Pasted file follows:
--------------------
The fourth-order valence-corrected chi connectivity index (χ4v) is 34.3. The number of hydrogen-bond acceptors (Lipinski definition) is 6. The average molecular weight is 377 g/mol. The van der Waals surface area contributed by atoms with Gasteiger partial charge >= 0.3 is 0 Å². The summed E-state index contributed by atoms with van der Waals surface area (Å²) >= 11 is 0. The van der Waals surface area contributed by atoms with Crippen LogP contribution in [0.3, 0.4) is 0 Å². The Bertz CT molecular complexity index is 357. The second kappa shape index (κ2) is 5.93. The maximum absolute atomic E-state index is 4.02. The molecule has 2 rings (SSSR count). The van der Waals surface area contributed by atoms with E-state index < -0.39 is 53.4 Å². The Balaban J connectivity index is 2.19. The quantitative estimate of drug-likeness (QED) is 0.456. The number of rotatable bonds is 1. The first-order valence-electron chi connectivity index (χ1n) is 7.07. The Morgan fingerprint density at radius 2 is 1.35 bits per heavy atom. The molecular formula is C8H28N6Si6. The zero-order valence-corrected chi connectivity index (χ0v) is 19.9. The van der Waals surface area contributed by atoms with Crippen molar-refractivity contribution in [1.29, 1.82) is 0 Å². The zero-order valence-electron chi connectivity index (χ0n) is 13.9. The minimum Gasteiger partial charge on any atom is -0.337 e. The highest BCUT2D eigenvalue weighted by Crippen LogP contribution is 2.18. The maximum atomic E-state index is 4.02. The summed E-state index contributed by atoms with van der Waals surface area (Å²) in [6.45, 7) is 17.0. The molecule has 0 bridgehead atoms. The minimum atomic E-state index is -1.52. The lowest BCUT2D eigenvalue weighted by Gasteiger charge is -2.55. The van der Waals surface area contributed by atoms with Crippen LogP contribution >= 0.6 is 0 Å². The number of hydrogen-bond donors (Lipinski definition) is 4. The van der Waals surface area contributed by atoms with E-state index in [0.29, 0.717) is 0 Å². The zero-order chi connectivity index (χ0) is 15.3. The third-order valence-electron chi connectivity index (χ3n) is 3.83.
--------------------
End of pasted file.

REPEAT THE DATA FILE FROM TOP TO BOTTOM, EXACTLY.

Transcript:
The fourth-order valence-corrected chi connectivity index (χ4v) is 34.3. The number of hydrogen-bond acceptors (Lipinski definition) is 6. The average molecular weight is 377 g/mol. The van der Waals surface area contributed by atoms with Gasteiger partial charge >= 0.3 is 0 Å². The summed E-state index contributed by atoms with van der Waals surface area (Å²) >= 11 is 0. The van der Waals surface area contributed by atoms with Crippen LogP contribution in [0.3, 0.4) is 0 Å². The Bertz CT molecular complexity index is 357. The second kappa shape index (κ2) is 5.93. The maximum absolute atomic E-state index is 4.02. The molecule has 2 rings (SSSR count). The van der Waals surface area contributed by atoms with E-state index < -0.39 is 53.4 Å². The Balaban J connectivity index is 2.19. The quantitative estimate of drug-likeness (QED) is 0.456. The number of rotatable bonds is 1. The first-order valence-electron chi connectivity index (χ1n) is 7.07. The Morgan fingerprint density at radius 2 is 1.35 bits per heavy atom. The molecular formula is C8H28N6Si6. The zero-order valence-corrected chi connectivity index (χ0v) is 19.9. The van der Waals surface area contributed by atoms with Crippen molar-refractivity contribution in [1.29, 1.82) is 0 Å². The zero-order valence-electron chi connectivity index (χ0n) is 13.9. The minimum Gasteiger partial charge on any atom is -0.337 e. The highest BCUT2D eigenvalue weighted by Crippen LogP contribution is 2.18. The maximum atomic E-state index is 4.02. The summed E-state index contributed by atoms with van der Waals surface area (Å²) in [6.45, 7) is 17.0. The molecule has 0 bridgehead atoms. The minimum atomic E-state index is -1.52. The lowest BCUT2D eigenvalue weighted by Gasteiger charge is -2.55. The van der Waals surface area contributed by atoms with Crippen LogP contribution >= 0.6 is 0 Å². The number of hydrogen-bond donors (Lipinski definition) is 4. The van der Waals surface area contributed by atoms with E-state index in [0.29, 0.717) is 0 Å². The zero-order chi connectivity index (χ0) is 15.3. The third-order valence-electron chi connectivity index (χ3n) is 3.83.